What I miss in above statement of you is the role of the ECB/FED. The current rally is not based on fundamentals or a recory (US GDP will tank at least 10-15% this year, same for Italy, Spain and so on) and also not on the forecast for 2021 – the current view is that the recovery, meaning to get back to 2019, may take 5-10 years. The rally is solely based on the a.) infusion of liquidity (3 billion USD in the USA and slightly less in europe) and the b.) amount of new debt. Many countries stretched their deficits and will have 10-20% more debt than before COVID – ~40% in the US.

    What are the implications of all this new debt? Not sure, but I do not see a solution out of this situation, see e.g. Japan and Europe. So while I acknowledge and appreciate the recent rally back to a bull market it does NOT seem sustainable or natural to me. Will it change? for sure, but who knows when. So best is to remain diligent and avoid Zombie Companies without any prospects to pay off debt, e.g. Uber and the like.

    Take care and all the best, and again: thank you.

    Regards, your diligent investor

    • Good questions, but I do not know the answer neither does anyone else. For the time being, lowering risk free interest rates clearly has a positive impact on DCF values whatever scenario you select.

  • Interesting, totally agree with your conclusions on market timing and etc. I saw an article on the WSJ (https://www.wsj.com/articles/this-bull-market-isnt-as-big-as-you-think-11591365601) which mentions that 74% of stocks in the Wilshire 5000 index (US.) are down YTD, so it can also explain part of the rally in the U.S.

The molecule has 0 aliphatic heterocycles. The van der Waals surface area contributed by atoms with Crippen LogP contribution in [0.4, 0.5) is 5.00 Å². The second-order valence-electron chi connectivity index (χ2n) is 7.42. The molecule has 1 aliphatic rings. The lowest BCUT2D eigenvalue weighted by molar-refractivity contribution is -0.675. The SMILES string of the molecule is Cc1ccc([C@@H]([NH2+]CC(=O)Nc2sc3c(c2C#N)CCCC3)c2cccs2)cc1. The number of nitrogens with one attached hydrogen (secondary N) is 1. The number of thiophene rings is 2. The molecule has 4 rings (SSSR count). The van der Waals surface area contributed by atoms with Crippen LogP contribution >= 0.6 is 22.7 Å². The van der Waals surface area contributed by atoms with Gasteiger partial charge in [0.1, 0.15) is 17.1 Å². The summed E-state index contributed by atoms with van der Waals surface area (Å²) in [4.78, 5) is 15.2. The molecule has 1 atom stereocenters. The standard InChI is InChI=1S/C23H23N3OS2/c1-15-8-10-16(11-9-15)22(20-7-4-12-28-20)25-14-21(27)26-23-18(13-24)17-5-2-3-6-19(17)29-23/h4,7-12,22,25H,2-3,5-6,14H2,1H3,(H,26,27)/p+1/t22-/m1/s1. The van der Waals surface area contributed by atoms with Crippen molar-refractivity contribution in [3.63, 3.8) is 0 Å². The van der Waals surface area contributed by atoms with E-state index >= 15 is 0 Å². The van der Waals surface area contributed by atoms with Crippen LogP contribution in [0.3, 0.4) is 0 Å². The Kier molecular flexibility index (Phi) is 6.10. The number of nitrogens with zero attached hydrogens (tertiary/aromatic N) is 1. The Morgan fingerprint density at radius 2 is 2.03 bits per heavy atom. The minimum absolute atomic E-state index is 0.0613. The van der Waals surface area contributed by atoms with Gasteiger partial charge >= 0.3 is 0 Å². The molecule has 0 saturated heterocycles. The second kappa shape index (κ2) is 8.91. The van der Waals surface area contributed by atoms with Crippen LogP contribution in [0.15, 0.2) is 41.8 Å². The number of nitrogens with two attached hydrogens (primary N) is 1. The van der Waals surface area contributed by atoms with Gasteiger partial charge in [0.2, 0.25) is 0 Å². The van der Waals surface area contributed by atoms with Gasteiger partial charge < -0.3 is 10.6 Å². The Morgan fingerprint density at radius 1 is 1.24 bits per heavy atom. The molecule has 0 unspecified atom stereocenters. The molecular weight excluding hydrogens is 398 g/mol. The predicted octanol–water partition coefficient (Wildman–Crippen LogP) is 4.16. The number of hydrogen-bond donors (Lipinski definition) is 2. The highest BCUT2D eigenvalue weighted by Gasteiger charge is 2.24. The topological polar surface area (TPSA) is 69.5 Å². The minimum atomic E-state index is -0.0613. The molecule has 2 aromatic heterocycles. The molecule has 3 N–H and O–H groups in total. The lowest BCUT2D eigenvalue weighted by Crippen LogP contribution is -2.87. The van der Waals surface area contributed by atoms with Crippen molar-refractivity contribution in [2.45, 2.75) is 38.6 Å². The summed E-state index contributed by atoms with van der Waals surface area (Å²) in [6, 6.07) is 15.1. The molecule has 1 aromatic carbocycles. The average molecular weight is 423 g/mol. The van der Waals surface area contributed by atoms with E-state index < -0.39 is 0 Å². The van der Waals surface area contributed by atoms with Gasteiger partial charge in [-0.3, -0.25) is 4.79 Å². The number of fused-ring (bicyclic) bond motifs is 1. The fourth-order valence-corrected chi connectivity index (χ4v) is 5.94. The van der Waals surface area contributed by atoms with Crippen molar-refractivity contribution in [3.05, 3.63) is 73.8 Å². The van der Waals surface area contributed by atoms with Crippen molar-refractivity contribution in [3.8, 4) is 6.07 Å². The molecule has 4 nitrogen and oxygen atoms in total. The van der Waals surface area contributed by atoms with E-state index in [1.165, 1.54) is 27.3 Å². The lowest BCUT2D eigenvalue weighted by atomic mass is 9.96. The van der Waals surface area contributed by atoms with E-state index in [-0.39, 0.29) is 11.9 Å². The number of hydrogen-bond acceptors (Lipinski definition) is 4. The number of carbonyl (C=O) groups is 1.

• Don’t you think valuations across the board are extremely elevated and higher than pre-virus outbreak? Shouldn’t fundamentals in the second half of this year let most (as only few industries net benefited from the outbreak) stocks decline?

    • GNP-GlobalNosePicking

      Agree

    • No, I would not in general say that all valuations are “extremely elevated”. A lot of industries (automobile, chemical, finanicals, oil etc.) are actually quite “cheap”. And no, I don’t know if stocks decline in the second half. It can happen but maybe not. The point is that I don’t want to speculate on this although it sounds like an “easy bet”. But as we have seen now many times, it is not that easy.

      Funnily, the urge to “Market time” seems to be a somehow a primal instinct of investors…..

  • Investors tend to underestimate the problems (ie Dec, Jan), then overestimate the consequences (ie march).
    I’ve seen most raise capital due to uncertainty, miss the rebound, and now wait, nay, hope for a second wave.

    Given the quick recovery from the March low, I’d argue those that have missed the boat will deploy capital aggressively if and when a second wave hits, thereby limiting the drawdown vs the one we’ve just experienced.